I signed a mediation agreement that set up a parenting plan schedule regarding visitation between my children and their grandparents.
The custody schedule is not working out and I would like to change the mediation agreement.
What is the validity of a mediation agreement? Since it’s not a court order can a party simply stop following it at any time or should I attempt to modify the agreement through the court?
I am unable to give you legal advice on divorce. I can give general divorce help for men, though, my knowledge is based on Nebraska and Iowa divorce laws where I am licensed to practice.
Generally, a mediation agreement is not binding without a court order.
That being said, the terms of the mediation agreement are typically adopted in a court order with a termination date described therein, or as provided by law. This means that your terms may cease at the time the children become adults, or any subsequent court order is entered.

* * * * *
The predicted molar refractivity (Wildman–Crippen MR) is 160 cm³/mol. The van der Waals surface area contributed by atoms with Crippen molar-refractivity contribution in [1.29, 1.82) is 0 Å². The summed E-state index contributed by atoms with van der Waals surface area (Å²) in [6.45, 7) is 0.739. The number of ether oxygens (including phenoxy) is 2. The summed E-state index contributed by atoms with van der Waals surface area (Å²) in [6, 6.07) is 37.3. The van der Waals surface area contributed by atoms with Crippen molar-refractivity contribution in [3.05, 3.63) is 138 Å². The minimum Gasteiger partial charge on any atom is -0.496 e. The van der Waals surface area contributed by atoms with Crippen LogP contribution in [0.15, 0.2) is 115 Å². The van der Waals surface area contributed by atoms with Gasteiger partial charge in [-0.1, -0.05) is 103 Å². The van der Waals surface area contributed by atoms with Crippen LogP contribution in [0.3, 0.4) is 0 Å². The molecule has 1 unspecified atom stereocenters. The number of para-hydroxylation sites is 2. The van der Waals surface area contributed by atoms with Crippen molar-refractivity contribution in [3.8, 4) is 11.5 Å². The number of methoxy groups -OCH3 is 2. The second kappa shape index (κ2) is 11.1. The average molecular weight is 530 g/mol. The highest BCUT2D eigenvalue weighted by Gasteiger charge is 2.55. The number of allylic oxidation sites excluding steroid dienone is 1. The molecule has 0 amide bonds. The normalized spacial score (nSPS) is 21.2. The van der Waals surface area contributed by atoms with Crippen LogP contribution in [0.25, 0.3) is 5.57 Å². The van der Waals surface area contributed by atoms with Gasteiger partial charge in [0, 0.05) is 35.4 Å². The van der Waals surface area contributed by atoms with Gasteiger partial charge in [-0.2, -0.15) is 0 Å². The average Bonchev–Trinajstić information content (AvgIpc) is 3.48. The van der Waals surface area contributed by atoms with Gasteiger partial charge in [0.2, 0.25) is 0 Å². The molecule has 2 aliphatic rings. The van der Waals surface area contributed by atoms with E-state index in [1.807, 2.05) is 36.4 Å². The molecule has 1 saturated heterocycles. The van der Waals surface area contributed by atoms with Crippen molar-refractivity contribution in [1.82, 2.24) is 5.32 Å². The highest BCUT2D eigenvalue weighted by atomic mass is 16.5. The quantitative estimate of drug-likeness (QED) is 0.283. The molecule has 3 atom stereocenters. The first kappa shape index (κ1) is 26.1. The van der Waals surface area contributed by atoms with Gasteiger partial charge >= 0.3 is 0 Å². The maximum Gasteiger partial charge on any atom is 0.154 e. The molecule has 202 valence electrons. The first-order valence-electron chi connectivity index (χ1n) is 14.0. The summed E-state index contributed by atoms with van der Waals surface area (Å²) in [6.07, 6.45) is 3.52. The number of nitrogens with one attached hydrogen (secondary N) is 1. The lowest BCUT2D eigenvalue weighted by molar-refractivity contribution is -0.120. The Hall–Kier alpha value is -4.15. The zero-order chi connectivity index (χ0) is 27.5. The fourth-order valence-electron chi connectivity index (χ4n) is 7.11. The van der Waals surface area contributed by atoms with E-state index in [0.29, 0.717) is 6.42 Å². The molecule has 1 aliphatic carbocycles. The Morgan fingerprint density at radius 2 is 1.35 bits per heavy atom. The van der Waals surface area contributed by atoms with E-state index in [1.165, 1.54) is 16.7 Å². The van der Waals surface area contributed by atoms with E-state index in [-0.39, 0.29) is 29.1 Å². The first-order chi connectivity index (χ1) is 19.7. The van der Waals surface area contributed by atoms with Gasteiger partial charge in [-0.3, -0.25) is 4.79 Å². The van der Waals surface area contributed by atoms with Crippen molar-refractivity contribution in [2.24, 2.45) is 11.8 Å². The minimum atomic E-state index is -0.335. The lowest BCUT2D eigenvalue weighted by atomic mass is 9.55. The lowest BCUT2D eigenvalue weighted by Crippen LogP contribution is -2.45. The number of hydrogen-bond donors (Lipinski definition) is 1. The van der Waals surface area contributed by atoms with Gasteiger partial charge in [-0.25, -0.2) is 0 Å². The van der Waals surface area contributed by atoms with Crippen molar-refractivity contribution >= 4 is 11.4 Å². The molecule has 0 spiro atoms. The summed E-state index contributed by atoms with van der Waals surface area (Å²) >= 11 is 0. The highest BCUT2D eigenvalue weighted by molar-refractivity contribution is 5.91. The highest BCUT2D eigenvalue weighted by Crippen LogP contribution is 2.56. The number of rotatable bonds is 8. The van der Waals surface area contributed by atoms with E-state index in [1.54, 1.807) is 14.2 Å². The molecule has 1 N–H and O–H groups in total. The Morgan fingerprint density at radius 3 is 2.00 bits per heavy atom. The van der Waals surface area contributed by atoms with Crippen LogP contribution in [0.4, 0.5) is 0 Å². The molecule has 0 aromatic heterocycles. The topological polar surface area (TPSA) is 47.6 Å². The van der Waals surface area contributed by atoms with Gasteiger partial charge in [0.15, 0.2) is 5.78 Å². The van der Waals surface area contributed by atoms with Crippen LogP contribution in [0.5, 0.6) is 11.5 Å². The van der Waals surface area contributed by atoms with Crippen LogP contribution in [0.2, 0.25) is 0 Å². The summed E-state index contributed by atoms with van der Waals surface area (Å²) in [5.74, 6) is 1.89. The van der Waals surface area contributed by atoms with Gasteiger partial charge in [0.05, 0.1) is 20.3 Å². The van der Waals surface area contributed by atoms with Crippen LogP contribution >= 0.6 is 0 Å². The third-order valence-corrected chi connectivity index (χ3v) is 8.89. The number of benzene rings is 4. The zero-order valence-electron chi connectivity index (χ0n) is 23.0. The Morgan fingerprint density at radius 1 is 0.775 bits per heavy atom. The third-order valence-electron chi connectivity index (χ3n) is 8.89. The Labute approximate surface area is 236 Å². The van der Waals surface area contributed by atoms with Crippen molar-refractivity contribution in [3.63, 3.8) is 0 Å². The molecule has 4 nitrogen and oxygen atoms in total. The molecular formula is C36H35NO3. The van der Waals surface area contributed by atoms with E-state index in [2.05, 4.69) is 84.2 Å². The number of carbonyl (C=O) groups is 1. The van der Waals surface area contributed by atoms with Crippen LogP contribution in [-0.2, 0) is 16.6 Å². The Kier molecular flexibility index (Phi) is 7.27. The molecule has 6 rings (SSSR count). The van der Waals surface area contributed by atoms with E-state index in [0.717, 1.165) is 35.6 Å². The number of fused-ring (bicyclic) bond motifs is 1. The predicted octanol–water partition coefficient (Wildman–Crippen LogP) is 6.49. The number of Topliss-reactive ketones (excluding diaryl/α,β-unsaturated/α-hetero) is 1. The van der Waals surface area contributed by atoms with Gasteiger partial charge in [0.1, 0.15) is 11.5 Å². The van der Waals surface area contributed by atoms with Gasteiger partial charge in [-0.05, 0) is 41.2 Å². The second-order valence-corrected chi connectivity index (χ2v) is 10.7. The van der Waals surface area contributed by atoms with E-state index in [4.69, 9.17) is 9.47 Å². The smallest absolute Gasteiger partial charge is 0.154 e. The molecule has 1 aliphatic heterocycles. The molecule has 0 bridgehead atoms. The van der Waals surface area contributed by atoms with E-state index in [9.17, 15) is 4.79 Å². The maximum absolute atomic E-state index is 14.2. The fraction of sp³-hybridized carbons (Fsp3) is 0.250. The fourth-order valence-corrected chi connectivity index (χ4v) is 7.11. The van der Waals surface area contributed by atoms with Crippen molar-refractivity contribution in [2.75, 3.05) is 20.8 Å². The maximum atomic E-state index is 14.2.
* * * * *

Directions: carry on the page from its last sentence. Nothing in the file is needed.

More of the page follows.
In order to apply for a subsequent court order modifying or terminating a parenting plan, you must apply for a modification in my jurisdictions.
In order to modify a prior court order, you must show to the court that a material change of circumstances has occurred which makes the parenting plan obsolete, unable to carry out, or possibly “not in the best interests of the children.”
Remember, I am unable to provide you with anything more than divorce tips for men, so please consult with a divorce lawyer in your jurisdiction.
To arrange an initial consultation to discuss divorce rights for men with a Cordell & Cordell attorney, including Omaha, Nebraska Divorce Lawyer Jamie Kinkaid, contact Cordell & Cordell.